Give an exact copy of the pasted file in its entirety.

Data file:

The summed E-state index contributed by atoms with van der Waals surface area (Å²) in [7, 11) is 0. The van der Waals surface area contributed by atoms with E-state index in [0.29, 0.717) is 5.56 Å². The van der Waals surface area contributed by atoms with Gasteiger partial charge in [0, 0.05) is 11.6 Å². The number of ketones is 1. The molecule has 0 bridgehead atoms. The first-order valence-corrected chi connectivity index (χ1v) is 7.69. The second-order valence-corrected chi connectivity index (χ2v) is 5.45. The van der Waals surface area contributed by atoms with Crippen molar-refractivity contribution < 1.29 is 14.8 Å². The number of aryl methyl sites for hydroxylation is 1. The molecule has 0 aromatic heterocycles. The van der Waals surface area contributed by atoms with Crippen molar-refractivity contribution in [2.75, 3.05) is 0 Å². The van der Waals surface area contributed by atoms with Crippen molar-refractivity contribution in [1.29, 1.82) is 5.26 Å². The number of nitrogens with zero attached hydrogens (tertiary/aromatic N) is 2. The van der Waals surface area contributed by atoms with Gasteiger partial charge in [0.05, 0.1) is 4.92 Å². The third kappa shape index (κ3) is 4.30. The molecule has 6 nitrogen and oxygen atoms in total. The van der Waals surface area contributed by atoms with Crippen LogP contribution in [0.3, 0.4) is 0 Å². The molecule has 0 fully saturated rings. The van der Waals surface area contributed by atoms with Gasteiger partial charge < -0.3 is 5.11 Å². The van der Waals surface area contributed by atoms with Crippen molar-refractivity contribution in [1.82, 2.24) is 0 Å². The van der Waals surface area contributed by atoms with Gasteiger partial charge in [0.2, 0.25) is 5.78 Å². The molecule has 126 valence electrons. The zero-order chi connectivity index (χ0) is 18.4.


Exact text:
The summed E-state index contributed by atoms with van der Waals surface area (Å²) in [7, 11) is 0. The van der Waals surface area contributed by atoms with E-state index in [0.29, 0.717) is 5.56 Å². The van der Waals surface area contributed by atoms with Gasteiger partial charge in [0, 0.05) is 11.6 Å². The number of ketones is 1. The molecule has 0 bridgehead atoms. The first-order valence-corrected chi connectivity index (χ1v) is 7.69. The second-order valence-corrected chi connectivity index (χ2v) is 5.45. The van der Waals surface area contributed by atoms with Crippen molar-refractivity contribution < 1.29 is 14.8 Å². The number of aryl methyl sites for hydroxylation is 1. The molecule has 0 aromatic heterocycles. The van der Waals surface area contributed by atoms with Crippen molar-refractivity contribution in [2.75, 3.05) is 0 Å². The van der Waals surface area contributed by atoms with Crippen molar-refractivity contribution in [1.29, 1.82) is 5.26 Å². The number of nitrogens with zero attached hydrogens (tertiary/aromatic N) is 2. The van der Waals surface area contributed by atoms with Gasteiger partial charge in [0.05, 0.1) is 4.92 Å². The third kappa shape index (κ3) is 4.30. The molecule has 6 nitrogen and oxygen atoms in total. The van der Waals surface area contributed by atoms with Crippen LogP contribution in [0.3, 0.4) is 0 Å². The molecule has 0 fully saturated rings. The van der Waals surface area contributed by atoms with Gasteiger partial charge < -0.3 is 5.11 Å². The van der Waals surface area contributed by atoms with Crippen molar-refractivity contribution in [1.82, 2.24) is 0 Å². The van der Waals surface area contributed by atoms with Gasteiger partial charge in [0.2, 0.25) is 5.78 Å². The molecule has 126 valence electrons. The zero-order chi connectivity index (χ0) is 18.4.